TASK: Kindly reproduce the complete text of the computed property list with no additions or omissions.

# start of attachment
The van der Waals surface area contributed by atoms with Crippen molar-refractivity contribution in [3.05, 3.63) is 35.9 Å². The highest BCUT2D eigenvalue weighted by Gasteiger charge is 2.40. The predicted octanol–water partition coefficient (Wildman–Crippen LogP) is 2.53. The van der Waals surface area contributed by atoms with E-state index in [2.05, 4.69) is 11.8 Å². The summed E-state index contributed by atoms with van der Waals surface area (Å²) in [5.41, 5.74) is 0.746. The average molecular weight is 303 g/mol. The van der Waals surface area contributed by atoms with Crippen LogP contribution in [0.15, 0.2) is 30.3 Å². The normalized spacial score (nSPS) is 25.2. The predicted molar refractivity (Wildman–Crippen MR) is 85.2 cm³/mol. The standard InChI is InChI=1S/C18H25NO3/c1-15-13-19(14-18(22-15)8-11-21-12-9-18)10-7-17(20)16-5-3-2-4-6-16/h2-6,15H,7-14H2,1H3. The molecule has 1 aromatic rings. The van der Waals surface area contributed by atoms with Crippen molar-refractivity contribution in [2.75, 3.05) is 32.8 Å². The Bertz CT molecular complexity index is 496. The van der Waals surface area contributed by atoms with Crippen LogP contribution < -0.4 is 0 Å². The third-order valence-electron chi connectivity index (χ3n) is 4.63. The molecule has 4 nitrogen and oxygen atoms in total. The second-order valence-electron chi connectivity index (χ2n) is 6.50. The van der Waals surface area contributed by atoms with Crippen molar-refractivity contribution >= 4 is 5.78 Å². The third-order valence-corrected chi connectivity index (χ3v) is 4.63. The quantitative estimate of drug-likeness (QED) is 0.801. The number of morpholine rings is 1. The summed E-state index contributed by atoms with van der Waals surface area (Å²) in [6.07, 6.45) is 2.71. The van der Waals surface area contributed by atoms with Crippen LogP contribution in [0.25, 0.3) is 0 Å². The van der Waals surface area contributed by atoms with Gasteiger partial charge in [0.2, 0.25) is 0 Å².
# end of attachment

The van der Waals surface area contributed by atoms with Crippen molar-refractivity contribution in [3.05, 3.63) is 35.9 Å². The highest BCUT2D eigenvalue weighted by Gasteiger charge is 2.40. The predicted octanol–water partition coefficient (Wildman–Crippen LogP) is 2.53. The van der Waals surface area contributed by atoms with E-state index in [2.05, 4.69) is 11.8 Å². The summed E-state index contributed by atoms with van der Waals surface area (Å²) in [5.41, 5.74) is 0.746. The average molecular weight is 303 g/mol. The van der Waals surface area contributed by atoms with Crippen LogP contribution in [0.15, 0.2) is 30.3 Å². The normalized spacial score (nSPS) is 25.2. The predicted molar refractivity (Wildman–Crippen MR) is 85.2 cm³/mol. The standard InChI is InChI=1S/C18H25NO3/c1-15-13-19(14-18(22-15)8-11-21-12-9-18)10-7-17(20)16-5-3-2-4-6-16/h2-6,15H,7-14H2,1H3. The molecule has 1 aromatic rings. The van der Waals surface area contributed by atoms with Crippen molar-refractivity contribution in [2.75, 3.05) is 32.8 Å². The Bertz CT molecular complexity index is 496. The van der Waals surface area contributed by atoms with Crippen LogP contribution < -0.4 is 0 Å². The third-order valence-electron chi connectivity index (χ3n) is 4.63. The molecule has 4 nitrogen and oxygen atoms in total. The second-order valence-electron chi connectivity index (χ2n) is 6.50. The van der Waals surface area contributed by atoms with Crippen molar-refractivity contribution >= 4 is 5.78 Å². The third-order valence-corrected chi connectivity index (χ3v) is 4.63. The quantitative estimate of drug-likeness (QED) is 0.801. The number of morpholine rings is 1. The summed E-state index contributed by atoms with van der Waals surface area (Å²) in [6.07, 6.45) is 2.71. The van der Waals surface area contributed by atoms with Crippen LogP contribution in [0.25, 0.3) is 0 Å². The van der Waals surface area contributed by atoms with Gasteiger partial charge in [0.2, 0.25) is 0 Å².